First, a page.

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globe logo     Caravan: Newsletter of the Alliance for a Responsible, Plural and United World
Number 8 June 2001

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 · Unity is strength!
 · Peace: the no-choice option for Africa
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Trip to Kenya
Peace: the no-choice option for Africa

Late March this year, my friend Philippe who is the editor of Caravan, visited me in Nairobi in preparation for this eighth issue. I visited him the next day in the morning. After greetings, he told me: "Michael, Nairobi is even more insecure than the last time I was here". And I went on to ask him why? He replied: "From the fourth floor of my hotel [in the City centre], I saw a man just shot dead by police at a very close range and four passer-by injured in the action! And hundreds of people around were in deep terror of what the policemen would do next. At once, they all lied down, hands on the head, to avoid the bullets." I became silent for a while. I did not want to answer him immediately that things had changed in just a few months. And that this is the new face of Nairobi.

Kenya, a country located in East Africa has a population of 28.7 million. Countries that are always at war surround the country. This renders it a good refugee settlement. Their influx to the country means, proliferation of arms and competition for the meagre resources with the local populace, etc. Once an admiration to the rest of the world due to its warm and friendly people, beautiful flora and fauna, Kenya (and especially the major cities and towns) is gradually changing to the worse. Unemployment, lack of proper education, expensive medical expenses, and corruption, poor leadership and ethnic animosity caused by irresponsible leadership are the trends in our country.

Our local dailies are full of stories of misery and sadness. These include careless driving of public vehicles which end up killing all passengers, unrest in all levels of education, day light robberies, police shooting and killing suspected gangsters, irresponsible parenthood, domestic violence, swindling of huge amounts of monies by our leaders, grabbing of public land, retrenchment of long serving civil employees without remuneration, the pandemic of AIDS, a corrupt and inefficient judiciary and many other social evils.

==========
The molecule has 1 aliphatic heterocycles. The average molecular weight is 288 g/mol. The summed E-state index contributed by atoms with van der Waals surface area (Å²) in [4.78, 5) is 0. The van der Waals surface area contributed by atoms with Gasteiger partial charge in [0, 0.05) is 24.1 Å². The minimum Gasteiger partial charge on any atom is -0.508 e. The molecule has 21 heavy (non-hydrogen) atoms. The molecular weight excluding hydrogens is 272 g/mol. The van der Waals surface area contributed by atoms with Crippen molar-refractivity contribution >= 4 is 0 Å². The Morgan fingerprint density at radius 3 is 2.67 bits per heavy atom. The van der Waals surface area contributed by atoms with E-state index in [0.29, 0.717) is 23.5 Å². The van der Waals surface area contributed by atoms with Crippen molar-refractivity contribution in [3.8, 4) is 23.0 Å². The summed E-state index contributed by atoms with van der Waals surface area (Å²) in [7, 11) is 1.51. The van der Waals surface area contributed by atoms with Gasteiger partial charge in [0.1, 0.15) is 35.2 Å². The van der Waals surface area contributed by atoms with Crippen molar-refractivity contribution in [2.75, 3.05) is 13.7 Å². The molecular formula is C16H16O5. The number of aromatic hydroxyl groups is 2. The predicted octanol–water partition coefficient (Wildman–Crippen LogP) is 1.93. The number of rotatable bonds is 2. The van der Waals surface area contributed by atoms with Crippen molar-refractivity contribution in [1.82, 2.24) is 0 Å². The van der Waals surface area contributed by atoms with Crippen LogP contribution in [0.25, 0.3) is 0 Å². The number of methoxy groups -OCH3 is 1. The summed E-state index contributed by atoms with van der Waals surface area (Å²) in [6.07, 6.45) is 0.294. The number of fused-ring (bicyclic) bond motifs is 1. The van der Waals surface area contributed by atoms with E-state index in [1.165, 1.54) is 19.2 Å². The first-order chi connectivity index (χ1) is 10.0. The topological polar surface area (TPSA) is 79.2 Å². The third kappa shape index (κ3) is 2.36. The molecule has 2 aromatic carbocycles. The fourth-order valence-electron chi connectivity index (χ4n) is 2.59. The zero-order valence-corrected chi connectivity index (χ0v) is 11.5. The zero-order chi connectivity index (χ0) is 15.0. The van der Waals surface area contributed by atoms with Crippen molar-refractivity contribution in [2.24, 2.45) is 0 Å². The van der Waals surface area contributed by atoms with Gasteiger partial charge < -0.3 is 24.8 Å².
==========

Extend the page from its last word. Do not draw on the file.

As we sat with Philippe having our tea, sharing out on the status of our country, we were amazed at how things were volatile. These are manifestations of worse things to come. There is a dire need for peace in the country. Some mechanisms have to be put in place before it is too late. Things are not as serious as they seem but an urgent action needs to be taken.

Africa hosts 40% of world conflicts. Our continent is inhabited by thousands of ethnic nationalities most of whom had lived side by side before the artificial national boundaries were drawn between them by colonial masters. These have extensively created enmity and death between different ethnic communities. Examples include Sierra Leone, Liberia, Nigeria, Sudan, Ethiopia, Eritrea, Rwanda, Burundi, DRC, Kenya, Uganda and many others.

It is not easily understood why in the past few years conflicts have degenerated in to spills of uncontrolled violence. We do not understand why groups of people who have been living together for years turn violent and inhuman against one another. Thus being a shame to humanity.

Note that amidst all these dark stories there is still some light at the end of the dark tunnel as various organisations are doing commendable duties to restore the dented image of the continent (see contacts).

If Africa is to survive this new millennium, then the issues of conflict and peace must be tackled. As Africans, we have to come up with our own ways of conflict resolution, transformation and peace-building. Our continent still needs to re-identify its position in the global system. War and unnecessary conflict must be stopped. And not simply the absence of conflict, but also a framework for dynamic processes of social, economic and political development. Networking is a concrete way forward.

Michael Ochieng' (Kenya)

* Michael Ochieng' est coordinateur de Africa Peace Point (voir description) et le correspondant de Caravane pour l'Afrique de l'Est. Il est aussi engagé avec sa femme dans un remarquable projet à vie de gestion d'une maison / communauté qui accueille une trentaine d'enfants des rues de Nairobi. Le couple a personnellement adopté huit d'entre eux. Pour plus d'information sur ce projet, contactez Jane à :

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